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DNS Hijack by my ISP and that includes fake HTTPS certificates

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posted on Jul, 11 2014 @ 06:21 AM
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about 30% of my internet traffic is being hijacked by my ISP because they spoof DNS results from Googles DNS servers on 8.8.8.8 UDP port 53 by inspecting network packets and then intercepting and faking the reply.

thevpn.guru...


DNS Hijacking is essentially when your ISP “Internet Service Provider” does redirect your DNS traffic to it’s own DNS servers and does DNS resolution without your consent or knowledge. This is actually quite common and normally users dont even have a clue. In this article I am going to explain how to detect DNS hijacking and how to protect yourself.


This is not something I have opted into by choosing to use the default DNS server provide by to me by my ISP and I can even understand why they would intercept youtube videos or images from ebay in order to increase performance for users and to reduce upstream bandwidth costs but they are even intercepting requests to domains that no one has ever heard of.

In my case I have found that when I do a reverse DNS lookup on the IP address the ISP also intercept that too and return an empty result and yet when I use a VPN to Google the DNS reverse lookups work just fine.

What they are not blocking is port 43 that I use to perform a Whois lookup on the IP-Address and the results from the Whois point back to my ISP so if it is legal for my ISP to hijack DNS results then it must be legal for everyone.

Big deal you say because we all know they are watching us but they are also doing the same trick on HTTPS pages on port 443 and the only way they can do this is to perform a man in the middle intercept on the SSL certificates being sent back to the client browser that then gets validated using a root authority server certificate.

Google seems to be making sure that this type of news is hidden on page ten of search results but too me it says that HTTPS is being intercepted and read all the time without the use of brute force by our ISPs and every IT professional should be aware of the consequences.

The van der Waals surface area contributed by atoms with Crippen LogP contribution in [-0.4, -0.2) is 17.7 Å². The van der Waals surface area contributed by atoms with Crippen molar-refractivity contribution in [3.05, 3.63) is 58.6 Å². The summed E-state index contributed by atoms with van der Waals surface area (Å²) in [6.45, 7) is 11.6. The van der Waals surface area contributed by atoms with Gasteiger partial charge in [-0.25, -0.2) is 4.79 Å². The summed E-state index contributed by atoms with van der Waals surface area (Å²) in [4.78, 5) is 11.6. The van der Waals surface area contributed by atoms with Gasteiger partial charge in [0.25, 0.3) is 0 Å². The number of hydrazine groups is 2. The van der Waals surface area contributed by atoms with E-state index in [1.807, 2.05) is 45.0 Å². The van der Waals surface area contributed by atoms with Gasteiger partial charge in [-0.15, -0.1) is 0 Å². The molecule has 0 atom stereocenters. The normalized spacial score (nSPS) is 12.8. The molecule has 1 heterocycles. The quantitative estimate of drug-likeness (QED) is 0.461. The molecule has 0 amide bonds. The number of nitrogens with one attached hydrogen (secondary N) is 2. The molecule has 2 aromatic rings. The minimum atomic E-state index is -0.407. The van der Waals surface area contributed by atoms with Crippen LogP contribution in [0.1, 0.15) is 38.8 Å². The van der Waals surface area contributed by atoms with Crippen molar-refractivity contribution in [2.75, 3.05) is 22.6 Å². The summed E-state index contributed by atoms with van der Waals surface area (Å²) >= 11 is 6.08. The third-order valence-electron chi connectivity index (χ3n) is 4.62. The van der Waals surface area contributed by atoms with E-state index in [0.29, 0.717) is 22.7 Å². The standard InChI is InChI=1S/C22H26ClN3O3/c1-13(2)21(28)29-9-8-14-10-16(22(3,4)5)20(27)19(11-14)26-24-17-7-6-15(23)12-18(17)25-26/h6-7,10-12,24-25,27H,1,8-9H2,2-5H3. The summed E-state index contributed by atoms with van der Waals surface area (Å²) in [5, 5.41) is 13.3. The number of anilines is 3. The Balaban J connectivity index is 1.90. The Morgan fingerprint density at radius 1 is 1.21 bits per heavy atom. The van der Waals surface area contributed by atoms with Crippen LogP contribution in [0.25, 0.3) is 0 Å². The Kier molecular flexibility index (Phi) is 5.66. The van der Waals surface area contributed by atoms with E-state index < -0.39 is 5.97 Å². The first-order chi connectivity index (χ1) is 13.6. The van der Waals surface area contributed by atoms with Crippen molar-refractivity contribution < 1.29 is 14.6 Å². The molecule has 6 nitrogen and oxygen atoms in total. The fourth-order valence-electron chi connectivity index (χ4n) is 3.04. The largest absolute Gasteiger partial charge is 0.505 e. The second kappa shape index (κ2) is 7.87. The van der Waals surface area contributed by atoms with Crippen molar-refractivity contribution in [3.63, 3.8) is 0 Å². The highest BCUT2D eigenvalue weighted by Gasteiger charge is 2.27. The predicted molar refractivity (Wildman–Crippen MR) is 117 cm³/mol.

I don't sit around running DOS commands to do this and have Whois lookups built into my DNS server that also resolves IP-Address to country codes but the local cached Whois table that uses IP Ranges is only one meg in size and already it seems to cover 90% of all Whois requests because big names like "Amazon Technologies Inc" eat up ip-ranges as big as 20 million at a time which is bigger than some of the ranges assigned to a small country.

Akamal Technologies must be the biggest internet name in the world that most people have never heard about and make even Google and Microsoft look small who both use for services.
edit on 11-7-2014 by VirusGuard because: (no reason given)




posted on Jul, 11 2014 @ 07:21 AM
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There are a number of highjacking virusses found in the wild at the moment.

By your description you should look at a possibility for a virus rather than your ISP being the culprit.

try one (or both of the following)

go to www.malwarebytes.org... and download/run their trial solution.
go to housecall.trendmicro.com... and run their Housecall.

If these fails then you should run through the programs installed on your pc and remove those that you don't want. Those you don't recognize you should look up on the internet to see what they actually do, before you remove them.

And those you can't remove are very much in the pile of suspect programs. Investigate further.

Hope you find the culprit soon. And get it out of your system.



posted on Jul, 11 2014 @ 07:29 AM
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Having re-read your OP, I realize that some of your post doesn't really fit the bill for a highjacking virus.